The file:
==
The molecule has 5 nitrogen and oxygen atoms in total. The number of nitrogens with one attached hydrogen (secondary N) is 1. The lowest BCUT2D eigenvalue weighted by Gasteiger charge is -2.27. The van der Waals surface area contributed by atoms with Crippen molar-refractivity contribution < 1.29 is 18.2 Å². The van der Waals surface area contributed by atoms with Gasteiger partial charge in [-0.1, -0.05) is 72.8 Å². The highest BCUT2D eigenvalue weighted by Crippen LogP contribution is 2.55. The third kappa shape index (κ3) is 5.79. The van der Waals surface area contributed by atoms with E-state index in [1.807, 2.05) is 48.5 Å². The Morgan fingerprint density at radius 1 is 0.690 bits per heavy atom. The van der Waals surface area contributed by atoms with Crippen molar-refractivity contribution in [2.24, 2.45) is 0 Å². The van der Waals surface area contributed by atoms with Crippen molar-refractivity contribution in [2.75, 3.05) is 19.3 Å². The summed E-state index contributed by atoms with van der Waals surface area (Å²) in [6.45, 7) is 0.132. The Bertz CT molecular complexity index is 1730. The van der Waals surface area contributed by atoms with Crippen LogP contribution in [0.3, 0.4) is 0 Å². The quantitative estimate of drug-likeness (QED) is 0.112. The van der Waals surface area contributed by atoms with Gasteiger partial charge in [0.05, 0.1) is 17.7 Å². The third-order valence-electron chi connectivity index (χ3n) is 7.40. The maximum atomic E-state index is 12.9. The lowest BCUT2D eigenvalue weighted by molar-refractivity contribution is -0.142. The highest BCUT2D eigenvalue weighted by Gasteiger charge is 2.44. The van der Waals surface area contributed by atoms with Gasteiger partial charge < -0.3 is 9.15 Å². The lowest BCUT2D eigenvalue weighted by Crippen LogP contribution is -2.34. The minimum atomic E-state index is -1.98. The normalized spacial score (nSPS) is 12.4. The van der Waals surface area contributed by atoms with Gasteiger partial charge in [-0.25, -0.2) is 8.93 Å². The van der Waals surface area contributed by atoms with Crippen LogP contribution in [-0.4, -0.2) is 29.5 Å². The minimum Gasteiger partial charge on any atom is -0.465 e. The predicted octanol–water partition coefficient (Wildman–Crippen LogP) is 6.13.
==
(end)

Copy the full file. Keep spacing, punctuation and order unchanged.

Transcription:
The molecule has 5 nitrogen and oxygen atoms in total. The number of nitrogens with one attached hydrogen (secondary N) is 1. The lowest BCUT2D eigenvalue weighted by Gasteiger charge is -2.27. The van der Waals surface area contributed by atoms with Crippen molar-refractivity contribution < 1.29 is 18.2 Å². The van der Waals surface area contributed by atoms with Gasteiger partial charge in [-0.1, -0.05) is 72.8 Å². The highest BCUT2D eigenvalue weighted by Crippen LogP contribution is 2.55. The third kappa shape index (κ3) is 5.79. The van der Waals surface area contributed by atoms with E-state index in [1.807, 2.05) is 48.5 Å². The Morgan fingerprint density at radius 1 is 0.690 bits per heavy atom. The van der Waals surface area contributed by atoms with Crippen molar-refractivity contribution in [2.24, 2.45) is 0 Å². The van der Waals surface area contributed by atoms with Crippen molar-refractivity contribution in [2.75, 3.05) is 19.3 Å². The summed E-state index contributed by atoms with van der Waals surface area (Å²) in [6.45, 7) is 0.132. The Bertz CT molecular complexity index is 1730. The van der Waals surface area contributed by atoms with Crippen LogP contribution in [0.3, 0.4) is 0 Å². The quantitative estimate of drug-likeness (QED) is 0.112. The van der Waals surface area contributed by atoms with Gasteiger partial charge in [0.05, 0.1) is 17.7 Å². The third-order valence-electron chi connectivity index (χ3n) is 7.40. The maximum atomic E-state index is 12.9. The lowest BCUT2D eigenvalue weighted by molar-refractivity contribution is -0.142. The highest BCUT2D eigenvalue weighted by Gasteiger charge is 2.44. The van der Waals surface area contributed by atoms with Gasteiger partial charge < -0.3 is 9.15 Å². The lowest BCUT2D eigenvalue weighted by Crippen LogP contribution is -2.34. The minimum atomic E-state index is -1.98. The normalized spacial score (nSPS) is 12.4. The van der Waals surface area contributed by atoms with Gasteiger partial charge in [-0.25, -0.2) is 8.93 Å². The van der Waals surface area contributed by atoms with Crippen LogP contribution in [-0.4, -0.2) is 29.5 Å². The minimum Gasteiger partial charge on any atom is -0.465 e. The predicted octanol–water partition coefficient (Wildman–Crippen LogP) is 6.13.